Kidneys filter toxic waste products from the blood. These are then passed away in the urine. When these organs don’t work properly, waste products build up and cause illness. Chronic kidney disease is most common in older cats and symptoms include: 

  • Drinking and urinating more frequently than usual
  • Weight loss
  • Vomiting and eating less 

Your vet will need to run blood tests, a urinalysis and possibly x-rays or an ultrasound to accurately identify kidney disease. Although there is no cure for kidney disease, there are plenty of things that you can do to mitigate its effects, especially if there’s an early diagnosis.

7. Common Viral Infections

The following diseases affect the white blood cells cats need to fight infection. All are contagious and have no cure. In the Netherlands there are vaccines that can prevent Feline Leukemia Virus (FeLV) and feline distemper (FPV), and these vaccines are very effective.

Feline Leukemia Virus (FeLV)

The transmission of this disease usually happens through saliva from nasal contact or bites. It can also get passed on through feces, mutual grooming, or shared toys or dishes. It’s also possible to spread from a mother’s milk or blood during pregnancy.

Symptoms include lethargy, pale gums, breathing problems and a variety of chronic infections. Infected cats may need blood transfusions and supportive care depending on the symptoms. You should keep FeLV-positive animals separate from other cats.

Feline Distemper (FPV)

This spreads through contact with the mouth or nose. It can cause severe depression, lethargy, fever, vomiting and diarrhea. This is a very serious disease which – especially for kittens – can easily be fatal even with intensive veterinary care.

Feline Immunodeficiency Virus (FIV)

Similar to human HIV, FIV causes immunosuppression but is not transmissible to people. FIV-positive cats will often suffer from chronic upper respiratory infections and oral issues. 

There is a blood test for FIV and you may need to provide supportive care as needed if your cat is FIV-positive. There are no vaccines for FIV available in the Netherlands. If you’re taking on a new cat or kitten, consider getting them tested for FIV before letting them mix with other cats.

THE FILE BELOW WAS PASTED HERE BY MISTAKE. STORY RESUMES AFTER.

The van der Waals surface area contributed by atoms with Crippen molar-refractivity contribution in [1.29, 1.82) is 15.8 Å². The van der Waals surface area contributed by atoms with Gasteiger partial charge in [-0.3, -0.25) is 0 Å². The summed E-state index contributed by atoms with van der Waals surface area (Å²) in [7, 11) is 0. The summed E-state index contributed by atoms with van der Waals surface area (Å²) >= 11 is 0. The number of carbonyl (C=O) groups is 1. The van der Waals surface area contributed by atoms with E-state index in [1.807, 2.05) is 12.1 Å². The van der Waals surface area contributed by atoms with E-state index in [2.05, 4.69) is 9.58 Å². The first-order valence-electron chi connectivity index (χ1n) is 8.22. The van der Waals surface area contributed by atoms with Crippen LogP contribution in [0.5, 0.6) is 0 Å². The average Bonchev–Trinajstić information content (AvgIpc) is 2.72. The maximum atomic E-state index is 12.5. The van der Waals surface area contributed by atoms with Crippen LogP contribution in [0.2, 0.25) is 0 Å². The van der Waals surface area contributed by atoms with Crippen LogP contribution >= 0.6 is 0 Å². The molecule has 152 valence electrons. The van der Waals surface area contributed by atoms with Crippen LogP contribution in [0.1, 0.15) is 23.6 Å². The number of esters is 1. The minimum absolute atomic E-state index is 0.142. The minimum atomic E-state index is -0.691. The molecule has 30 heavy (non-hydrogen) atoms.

8. Dental Problems

Tooth and gum disease is common in cats, especially in their later years. It can be very painful! Without treatment, it can lead to kidney and heart disease. It’s worth noting that most cats will carry on eating even if they are in pain. 

You should watch for signs of dental problems. Get your cat’s mouth checked by your vet at least once per year. Regular tooth brushing along with tooth gels and special diets can all help keep your cat’s mouth healthy. 

9. Epilepsy

This is a brain disorder that causes fits in cats. Although it can be distressing to witness a seizure, it’s often possible to manage epilepsy with medication and careful monitoring by your vet.

Seizures can also happen as a result of low blood sugar, poisoning, brain and liver disease or head trauma.

10. Thyroid conditions: Hyperthyroidism

Hyperthyroidism happens when an overactive thyroid produces too much of a certain hormone. Common symptoms include an increase in appetite along with weight loss, hyperactivity and vomiting.

Middle-aged and older cats are more prone to hyperthyroidism. Your vet will be able to help you and your cat manage the condition – there are many treatment options available. 

If in Doubt, Seek Help

One of the difficulties in making a diagnosis when a cat is suffering is that the symptoms of many conditions can be very similar. That makes it all the more important to get help, advice and support from your vet. 

The sooner you know what’s going on, the sooner your cat can get the treatment it needs and the more likely it is to live a long and happy life. 

Do you still have any questions about common diseases in cats? Then schedule a video consultation with one of our qualified vets! 

We’ll also be happy to discuss our hassle-free, pet insurance products for further reassurance.